Corrine: I wanted to go to Japan. I’d been there once before in my former life as a fashion designer. So as soon as we started doing music we said to the international department of the record company, when can we go to Japan? They said, you’ve got to have a hit record in England first. But as soon as things started happening here we said are we going to Japan now? We kept asking them! And when we got there it blew our minds – it’s a bit like visiting England in the ’50s or something. Everyone was very polite and respectful. And they ‘got’ all the references in our tunes, like Andy’s Weather Report influences. The first interview we did – try and work this one out – the guy said to me [adopts Japanese accept] “You come from Nottingham – can you tell me how it compares to the works of DH Lawrence and Alan Sillitoe” – this is so typical of Japan, why would they think up a question like that!
Andy: It’s a brilliant question. It was so left field. The next guy would come in and he’d have a book and he’d say please open this book and then he’d ask you to put your finger on a word and please talk about what that word means to you [laughs]. Okay! We never got tired of that kind of thing.
Corinne: We came back with so many gadgets – world alarm clocks, little cassette players…
Andy: I have a theory. At that time late 1980s early 1990s Japan was changing. It was still a very male-oriented society and it was thriving, business wise, and these young career women were starting to get into positions of authority where they had wealth, and they weren’t married. They were leaving it longer, before getting married. There was a whole climate of, now that I’ve got this disposable income, and I don’t have a husband, what should I like? And we came along. One Japanese girl started laughing with embarrassment when she asked Corinne if she was slightly taller than me. They saw Corinne as being in charge, and a bit taller than me, and being very stylish. It was a lifestyle. That’s what they embraced. They liked the music because it was seen as sophisticated, but everything was right. In hindsight it looks like a brilliant plan, but it wasn’t anything of the sort.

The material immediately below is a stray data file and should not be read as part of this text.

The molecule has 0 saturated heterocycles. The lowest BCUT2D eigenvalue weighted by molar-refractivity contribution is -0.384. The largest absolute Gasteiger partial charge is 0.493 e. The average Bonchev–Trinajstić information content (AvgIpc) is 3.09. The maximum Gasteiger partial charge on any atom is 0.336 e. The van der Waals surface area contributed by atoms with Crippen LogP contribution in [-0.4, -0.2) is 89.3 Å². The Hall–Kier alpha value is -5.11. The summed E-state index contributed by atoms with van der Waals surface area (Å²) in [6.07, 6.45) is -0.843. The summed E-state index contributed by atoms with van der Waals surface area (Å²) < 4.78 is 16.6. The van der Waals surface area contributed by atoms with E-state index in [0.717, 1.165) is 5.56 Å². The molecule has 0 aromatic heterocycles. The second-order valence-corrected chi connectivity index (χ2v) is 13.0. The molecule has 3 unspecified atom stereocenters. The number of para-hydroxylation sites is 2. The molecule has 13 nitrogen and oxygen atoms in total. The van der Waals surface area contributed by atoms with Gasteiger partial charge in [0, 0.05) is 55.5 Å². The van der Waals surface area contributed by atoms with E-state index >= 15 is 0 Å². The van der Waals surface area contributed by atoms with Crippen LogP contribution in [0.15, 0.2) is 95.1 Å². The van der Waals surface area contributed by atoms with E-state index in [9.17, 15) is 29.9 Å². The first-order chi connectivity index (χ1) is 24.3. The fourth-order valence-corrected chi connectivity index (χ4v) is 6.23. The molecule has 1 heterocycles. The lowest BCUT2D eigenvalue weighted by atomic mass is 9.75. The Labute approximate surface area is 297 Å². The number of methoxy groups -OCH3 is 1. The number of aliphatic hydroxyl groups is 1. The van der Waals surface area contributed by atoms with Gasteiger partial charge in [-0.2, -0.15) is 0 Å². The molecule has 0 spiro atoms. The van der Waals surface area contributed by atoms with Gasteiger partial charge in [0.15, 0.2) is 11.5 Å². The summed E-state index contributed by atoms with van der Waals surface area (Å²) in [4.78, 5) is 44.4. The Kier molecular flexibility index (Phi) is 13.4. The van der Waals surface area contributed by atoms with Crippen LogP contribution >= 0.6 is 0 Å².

Corinne: I hadn’t really thought about it like that. It was a bit like the bowler hat brigade of England in the 1950s but this was 1980s Japan. So all this technology and all the crazy gadgets and fashion was coming from Japan to England, but actually what was still the norm over there was very much like a few decades before [in England].